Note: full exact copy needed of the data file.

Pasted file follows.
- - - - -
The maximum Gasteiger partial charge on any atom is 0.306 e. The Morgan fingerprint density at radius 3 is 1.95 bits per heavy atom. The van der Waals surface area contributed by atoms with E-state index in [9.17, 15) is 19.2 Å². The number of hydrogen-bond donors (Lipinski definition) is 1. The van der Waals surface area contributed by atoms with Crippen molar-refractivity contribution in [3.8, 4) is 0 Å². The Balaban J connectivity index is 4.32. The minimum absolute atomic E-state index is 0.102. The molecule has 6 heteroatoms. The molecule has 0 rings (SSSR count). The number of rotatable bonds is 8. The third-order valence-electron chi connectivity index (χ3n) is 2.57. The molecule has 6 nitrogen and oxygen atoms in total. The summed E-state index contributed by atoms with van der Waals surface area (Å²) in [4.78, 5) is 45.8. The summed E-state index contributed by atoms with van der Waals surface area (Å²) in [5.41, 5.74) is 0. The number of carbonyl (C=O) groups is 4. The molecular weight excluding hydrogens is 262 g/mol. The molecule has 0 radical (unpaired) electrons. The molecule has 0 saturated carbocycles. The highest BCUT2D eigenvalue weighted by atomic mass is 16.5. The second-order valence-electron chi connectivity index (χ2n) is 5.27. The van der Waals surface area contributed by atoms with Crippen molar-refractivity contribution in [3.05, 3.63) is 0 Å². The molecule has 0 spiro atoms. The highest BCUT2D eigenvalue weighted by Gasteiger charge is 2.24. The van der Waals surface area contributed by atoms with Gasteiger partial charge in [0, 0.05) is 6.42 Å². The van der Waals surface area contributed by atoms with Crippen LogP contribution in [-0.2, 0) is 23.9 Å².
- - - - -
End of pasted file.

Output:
The maximum Gasteiger partial charge on any atom is 0.306 e. The Morgan fingerprint density at radius 3 is 1.95 bits per heavy atom. The van der Waals surface area contributed by atoms with E-state index in [9.17, 15) is 19.2 Å². The number of hydrogen-bond donors (Lipinski definition) is 1. The van der Waals surface area contributed by atoms with Crippen molar-refractivity contribution in [3.8, 4) is 0 Å². The Balaban J connectivity index is 4.32. The minimum absolute atomic E-state index is 0.102. The molecule has 6 heteroatoms. The molecule has 0 rings (SSSR count). The number of rotatable bonds is 8. The third-order valence-electron chi connectivity index (χ3n) is 2.57. The molecule has 6 nitrogen and oxygen atoms in total. The summed E-state index contributed by atoms with van der Waals surface area (Å²) in [4.78, 5) is 45.8. The summed E-state index contributed by atoms with van der Waals surface area (Å²) in [5.41, 5.74) is 0. The number of carbonyl (C=O) groups is 4. The molecular weight excluding hydrogens is 262 g/mol. The molecule has 0 radical (unpaired) electrons. The molecule has 0 saturated carbocycles. The highest BCUT2D eigenvalue weighted by atomic mass is 16.5. The second-order valence-electron chi connectivity index (χ2n) is 5.27. The van der Waals surface area contributed by atoms with Crippen molar-refractivity contribution in [3.05, 3.63) is 0 Å². The molecule has 0 spiro atoms. The highest BCUT2D eigenvalue weighted by Gasteiger charge is 2.24. The van der Waals surface area contributed by atoms with Gasteiger partial charge in [0, 0.05) is 6.42 Å². The van der Waals surface area contributed by atoms with Crippen LogP contribution in [-0.2, 0) is 23.9 Å².